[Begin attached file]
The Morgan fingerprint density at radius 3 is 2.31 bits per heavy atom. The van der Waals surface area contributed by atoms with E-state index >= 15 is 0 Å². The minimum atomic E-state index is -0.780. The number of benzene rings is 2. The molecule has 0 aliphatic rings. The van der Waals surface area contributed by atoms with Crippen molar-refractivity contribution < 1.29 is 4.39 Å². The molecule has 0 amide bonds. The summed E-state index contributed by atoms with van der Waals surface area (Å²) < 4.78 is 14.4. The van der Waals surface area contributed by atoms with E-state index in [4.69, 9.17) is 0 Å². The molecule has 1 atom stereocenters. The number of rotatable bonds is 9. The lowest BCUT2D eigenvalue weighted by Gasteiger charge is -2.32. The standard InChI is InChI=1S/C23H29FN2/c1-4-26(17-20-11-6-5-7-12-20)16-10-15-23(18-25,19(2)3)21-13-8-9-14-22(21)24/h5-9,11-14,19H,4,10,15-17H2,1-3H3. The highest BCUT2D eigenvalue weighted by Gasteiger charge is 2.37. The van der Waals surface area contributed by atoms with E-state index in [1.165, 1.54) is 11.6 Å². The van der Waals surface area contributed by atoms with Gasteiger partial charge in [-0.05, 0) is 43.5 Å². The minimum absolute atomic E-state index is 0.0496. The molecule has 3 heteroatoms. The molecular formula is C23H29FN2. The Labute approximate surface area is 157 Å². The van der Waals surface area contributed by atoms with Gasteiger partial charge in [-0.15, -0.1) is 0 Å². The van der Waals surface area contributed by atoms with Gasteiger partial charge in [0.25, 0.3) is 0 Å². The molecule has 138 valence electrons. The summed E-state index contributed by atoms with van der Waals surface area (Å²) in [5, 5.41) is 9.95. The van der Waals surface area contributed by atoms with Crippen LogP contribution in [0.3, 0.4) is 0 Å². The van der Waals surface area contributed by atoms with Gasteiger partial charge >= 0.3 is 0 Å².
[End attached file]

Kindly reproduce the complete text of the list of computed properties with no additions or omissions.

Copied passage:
The Morgan fingerprint density at radius 3 is 2.31 bits per heavy atom. The van der Waals surface area contributed by atoms with E-state index >= 15 is 0 Å². The minimum atomic E-state index is -0.780. The number of benzene rings is 2. The molecule has 0 aliphatic rings. The van der Waals surface area contributed by atoms with Crippen molar-refractivity contribution < 1.29 is 4.39 Å². The molecule has 0 amide bonds. The summed E-state index contributed by atoms with van der Waals surface area (Å²) < 4.78 is 14.4. The van der Waals surface area contributed by atoms with E-state index in [4.69, 9.17) is 0 Å². The molecule has 1 atom stereocenters. The number of rotatable bonds is 9. The lowest BCUT2D eigenvalue weighted by Gasteiger charge is -2.32. The standard InChI is InChI=1S/C23H29FN2/c1-4-26(17-20-11-6-5-7-12-20)16-10-15-23(18-25,19(2)3)21-13-8-9-14-22(21)24/h5-9,11-14,19H,4,10,15-17H2,1-3H3. The highest BCUT2D eigenvalue weighted by Gasteiger charge is 2.37. The van der Waals surface area contributed by atoms with E-state index in [1.165, 1.54) is 11.6 Å². The van der Waals surface area contributed by atoms with Gasteiger partial charge in [-0.05, 0) is 43.5 Å². The minimum absolute atomic E-state index is 0.0496. The molecule has 3 heteroatoms. The molecular formula is C23H29FN2. The Labute approximate surface area is 157 Å². The van der Waals surface area contributed by atoms with Gasteiger partial charge in [-0.15, -0.1) is 0 Å². The van der Waals surface area contributed by atoms with Gasteiger partial charge in [0.25, 0.3) is 0 Å². The molecule has 138 valence electrons. The summed E-state index contributed by atoms with van der Waals surface area (Å²) in [5, 5.41) is 9.95. The van der Waals surface area contributed by atoms with Crippen LogP contribution in [0.3, 0.4) is 0 Å². The van der Waals surface area contributed by atoms with Gasteiger partial charge >= 0.3 is 0 Å².